COVID-19: Risk of blood clot after coronavirus is eight times higher than after Oxford-AstraZeneca vaccine - study

·3-min read

The risk of developing a blood clot after having COVID-19 is eight times higher than after being given the Oxford-AstraZeneca vaccine, according to a study by Oxford University.

Cerebral venous thrombosis (CVT) occurred in 39 in a million COVID-19 patients, compared with about five in a million people given the AstraZeneca jab.

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In the study of over 500,000 coronavirus patients, the risk was reported to be around 100 times higher than normal after infection.

Numerous countries have limited use of the vaccine to certain age groups or paused its rollout - with Denmark even dropping the jab from its vaccination programme permanently - following reports of very rare cases of blood clots.

The UK's medical regulator has said the vaccine is still safe and effective but has limited its use in those under 30 as this age group is less at risk of becoming seriously ill with coronavirus.

However, the Oxford study suggested around a third (30%) of the CVT reports after COVID-19 infection were in people under 30.

Scientists have said the technology used in the Oxford-AstraZeneca vaccine, harnessing an adenovirus, has been linked to a slightly increased risk of blood clots.

It's the same explanation for the Johnson & Johnson vaccine, which has been paused in the US after a handful of clotting reports there.

In over 480,000 people who received the Pfizer or Moderna vaccines, which use mRNA technology instead, CVT occurred in about four in a million people.

The risk of developing CVT after taking either of these vaccines is about 10 times lower than after being infected with coronavirus, the study suggests.

But the researchers said comparisons should be interpreted with caution because data is still being gathered.

Professor Paul Harrison, from the University of Oxford, said: "We've reached two important conclusions. Firstly, COVID-19 markedly increases the risk of CVT, adding to the list of blood clotting problems this infection causes.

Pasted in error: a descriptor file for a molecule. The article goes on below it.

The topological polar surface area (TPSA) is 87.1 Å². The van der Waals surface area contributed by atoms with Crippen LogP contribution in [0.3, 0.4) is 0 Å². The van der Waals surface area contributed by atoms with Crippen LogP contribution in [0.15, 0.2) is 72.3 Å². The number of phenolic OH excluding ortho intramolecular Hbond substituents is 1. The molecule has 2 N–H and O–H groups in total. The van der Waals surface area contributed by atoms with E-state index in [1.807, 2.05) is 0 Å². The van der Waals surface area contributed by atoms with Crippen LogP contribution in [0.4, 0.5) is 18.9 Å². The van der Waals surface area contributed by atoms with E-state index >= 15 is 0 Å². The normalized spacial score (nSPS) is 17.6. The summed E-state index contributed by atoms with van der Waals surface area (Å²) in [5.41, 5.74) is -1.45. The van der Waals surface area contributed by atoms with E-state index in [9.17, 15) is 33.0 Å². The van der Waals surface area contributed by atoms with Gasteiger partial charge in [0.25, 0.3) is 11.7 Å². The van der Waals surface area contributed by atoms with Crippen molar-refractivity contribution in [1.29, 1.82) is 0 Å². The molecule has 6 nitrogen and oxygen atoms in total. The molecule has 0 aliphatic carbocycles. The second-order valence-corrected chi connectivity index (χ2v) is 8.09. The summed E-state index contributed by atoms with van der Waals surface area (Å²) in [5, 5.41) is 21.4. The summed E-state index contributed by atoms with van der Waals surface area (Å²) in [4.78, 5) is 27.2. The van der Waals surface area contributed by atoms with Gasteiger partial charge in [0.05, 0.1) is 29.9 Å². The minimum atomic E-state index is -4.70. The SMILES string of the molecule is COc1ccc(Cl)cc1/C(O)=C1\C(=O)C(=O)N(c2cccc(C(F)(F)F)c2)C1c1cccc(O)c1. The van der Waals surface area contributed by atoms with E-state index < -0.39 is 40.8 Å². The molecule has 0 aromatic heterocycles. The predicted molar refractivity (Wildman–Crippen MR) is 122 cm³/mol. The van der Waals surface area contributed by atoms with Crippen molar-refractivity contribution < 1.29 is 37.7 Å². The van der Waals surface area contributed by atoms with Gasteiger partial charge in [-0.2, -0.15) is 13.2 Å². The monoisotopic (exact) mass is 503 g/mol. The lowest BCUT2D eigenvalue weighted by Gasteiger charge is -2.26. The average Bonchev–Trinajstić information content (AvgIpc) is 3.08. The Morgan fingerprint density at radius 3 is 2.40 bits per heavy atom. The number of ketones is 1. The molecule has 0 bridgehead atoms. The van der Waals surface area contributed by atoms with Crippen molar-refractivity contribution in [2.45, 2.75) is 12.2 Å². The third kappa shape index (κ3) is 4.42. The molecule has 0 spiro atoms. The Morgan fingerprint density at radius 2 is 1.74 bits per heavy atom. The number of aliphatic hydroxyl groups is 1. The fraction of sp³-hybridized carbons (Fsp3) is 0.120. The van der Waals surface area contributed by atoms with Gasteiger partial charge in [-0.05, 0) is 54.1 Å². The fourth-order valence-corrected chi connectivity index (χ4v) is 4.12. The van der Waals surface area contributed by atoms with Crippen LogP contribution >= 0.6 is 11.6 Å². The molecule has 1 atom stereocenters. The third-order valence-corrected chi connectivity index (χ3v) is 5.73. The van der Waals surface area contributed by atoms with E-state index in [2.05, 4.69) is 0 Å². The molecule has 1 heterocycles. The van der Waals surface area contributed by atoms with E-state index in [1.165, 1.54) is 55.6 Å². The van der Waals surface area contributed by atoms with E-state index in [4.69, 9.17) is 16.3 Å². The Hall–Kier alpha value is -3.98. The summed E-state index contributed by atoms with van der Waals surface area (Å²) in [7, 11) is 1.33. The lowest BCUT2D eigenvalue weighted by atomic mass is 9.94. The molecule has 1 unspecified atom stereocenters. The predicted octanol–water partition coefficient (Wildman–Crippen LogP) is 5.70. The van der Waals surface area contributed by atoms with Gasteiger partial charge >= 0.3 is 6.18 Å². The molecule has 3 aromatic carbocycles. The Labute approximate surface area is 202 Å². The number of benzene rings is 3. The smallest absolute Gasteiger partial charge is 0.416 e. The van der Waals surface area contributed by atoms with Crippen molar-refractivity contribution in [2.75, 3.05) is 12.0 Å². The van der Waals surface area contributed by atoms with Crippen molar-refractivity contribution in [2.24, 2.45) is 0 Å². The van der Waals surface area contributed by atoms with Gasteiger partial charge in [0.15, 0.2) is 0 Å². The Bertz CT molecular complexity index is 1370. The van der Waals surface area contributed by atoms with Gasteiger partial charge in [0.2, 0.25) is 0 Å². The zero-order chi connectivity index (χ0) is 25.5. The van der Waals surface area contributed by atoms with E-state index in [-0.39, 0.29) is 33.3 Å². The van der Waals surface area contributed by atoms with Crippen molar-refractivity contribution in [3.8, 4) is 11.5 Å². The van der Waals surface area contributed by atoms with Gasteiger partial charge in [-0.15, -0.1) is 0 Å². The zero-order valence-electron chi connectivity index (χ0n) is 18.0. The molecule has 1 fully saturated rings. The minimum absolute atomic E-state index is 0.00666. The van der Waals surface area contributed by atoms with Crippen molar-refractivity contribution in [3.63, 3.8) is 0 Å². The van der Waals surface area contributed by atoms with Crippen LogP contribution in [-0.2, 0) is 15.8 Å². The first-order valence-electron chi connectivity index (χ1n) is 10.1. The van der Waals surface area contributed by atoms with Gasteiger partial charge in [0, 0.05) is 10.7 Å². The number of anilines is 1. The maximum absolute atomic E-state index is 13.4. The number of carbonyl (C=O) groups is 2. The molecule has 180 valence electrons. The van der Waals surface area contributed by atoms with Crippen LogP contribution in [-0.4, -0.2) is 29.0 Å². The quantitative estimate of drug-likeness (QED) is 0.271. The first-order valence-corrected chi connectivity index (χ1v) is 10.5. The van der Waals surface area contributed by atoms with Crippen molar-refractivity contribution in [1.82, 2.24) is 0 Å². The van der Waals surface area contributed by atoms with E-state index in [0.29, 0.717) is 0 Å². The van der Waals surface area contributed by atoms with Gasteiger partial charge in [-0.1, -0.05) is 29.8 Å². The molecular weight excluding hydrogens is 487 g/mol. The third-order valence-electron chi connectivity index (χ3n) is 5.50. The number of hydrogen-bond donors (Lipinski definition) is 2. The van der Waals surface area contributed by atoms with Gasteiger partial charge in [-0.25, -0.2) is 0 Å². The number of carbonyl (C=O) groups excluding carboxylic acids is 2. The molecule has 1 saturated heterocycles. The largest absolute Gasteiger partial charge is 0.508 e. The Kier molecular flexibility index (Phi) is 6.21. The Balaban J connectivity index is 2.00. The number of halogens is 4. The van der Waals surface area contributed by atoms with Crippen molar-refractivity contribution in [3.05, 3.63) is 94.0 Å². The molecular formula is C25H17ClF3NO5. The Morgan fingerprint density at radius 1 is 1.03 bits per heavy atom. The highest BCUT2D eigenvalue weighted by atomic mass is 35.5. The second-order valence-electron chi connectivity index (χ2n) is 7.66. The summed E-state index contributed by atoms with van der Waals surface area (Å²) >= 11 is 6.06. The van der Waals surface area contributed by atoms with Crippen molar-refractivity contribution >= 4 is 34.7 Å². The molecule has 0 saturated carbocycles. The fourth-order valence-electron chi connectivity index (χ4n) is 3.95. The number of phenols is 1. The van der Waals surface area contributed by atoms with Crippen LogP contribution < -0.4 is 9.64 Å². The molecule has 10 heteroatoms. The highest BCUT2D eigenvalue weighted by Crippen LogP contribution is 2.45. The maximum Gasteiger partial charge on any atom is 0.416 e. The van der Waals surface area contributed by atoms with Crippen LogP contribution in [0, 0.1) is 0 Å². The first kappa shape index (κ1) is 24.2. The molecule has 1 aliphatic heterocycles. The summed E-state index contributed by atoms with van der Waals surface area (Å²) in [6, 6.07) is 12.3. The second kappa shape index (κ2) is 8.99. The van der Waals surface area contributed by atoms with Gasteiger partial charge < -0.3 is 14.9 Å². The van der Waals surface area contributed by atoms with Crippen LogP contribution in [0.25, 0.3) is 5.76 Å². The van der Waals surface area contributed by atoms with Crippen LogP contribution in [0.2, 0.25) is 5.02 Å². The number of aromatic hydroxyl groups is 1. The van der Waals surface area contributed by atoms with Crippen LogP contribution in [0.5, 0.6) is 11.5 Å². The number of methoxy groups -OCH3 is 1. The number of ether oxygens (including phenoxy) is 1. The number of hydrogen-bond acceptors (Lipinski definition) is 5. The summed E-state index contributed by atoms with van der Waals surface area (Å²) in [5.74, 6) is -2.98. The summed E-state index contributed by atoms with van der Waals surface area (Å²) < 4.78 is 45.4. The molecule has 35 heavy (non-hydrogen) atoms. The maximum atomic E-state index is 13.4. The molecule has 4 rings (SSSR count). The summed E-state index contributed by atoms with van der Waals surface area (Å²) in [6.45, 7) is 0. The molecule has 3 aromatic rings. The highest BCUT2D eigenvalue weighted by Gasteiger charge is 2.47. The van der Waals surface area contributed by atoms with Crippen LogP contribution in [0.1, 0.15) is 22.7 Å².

"Secondly, the COVID-19 risk is higher than seen with the current vaccines, even for those under 30; something that should be taken into account when considering the balances between risks and benefits for vaccination."

And Professor Sir John Bell, the university's regius professor of medicine, told Sky News: "The best way, if you want to have a bad clotting problem, is to get COVID.

"And if you don't get a vaccine you're going to get COVID, and if you get COVID you'll have a very, very much higher risk of getting a bad clotting problem.

"So, the clotting problems of the vaccine are pretty trivial compared to the real risks of getting clotting problems if you get COVID."

Analysis: Even for young people, vaccination is safer than COVID

By Thomas Moore, science correspondent

There are lots of good reasons to avoid getting COVID, and this study firmly puts blood clots on the list.

It suggests the risk of suffering a CVT - a clot in a vein that drains blood from the brain - is about 100 times higher than normal in the two weeks after becoming infected with COVID.

They also looked at a similar clot in a vein in the liver. Once again the risk was much lower following vaccination than the disease.

The numbers in the study were too low to look specifically at the sub-group of people suffering a brain clot in combination with low platelets. That's the unusual feature that has led to several countries suspending use of the AstraZeneca vaccine in younger people.

But the study does underline the benefits of vaccination.

Not only does it reduce the general risk of blood clots compared to the disease, but also death and complications affecting the heart, lung, kidney and brain. And not forgetting long COVID of course.

The older you are, the greater the benefits. But even in the young, vaccination is safer than the disease.

Countries disagree over the age at which you use an RNA vaccine instead of the AstraZeneca jab. It comes down to interpretation of the evidence and this new study really doesn't move that debate along.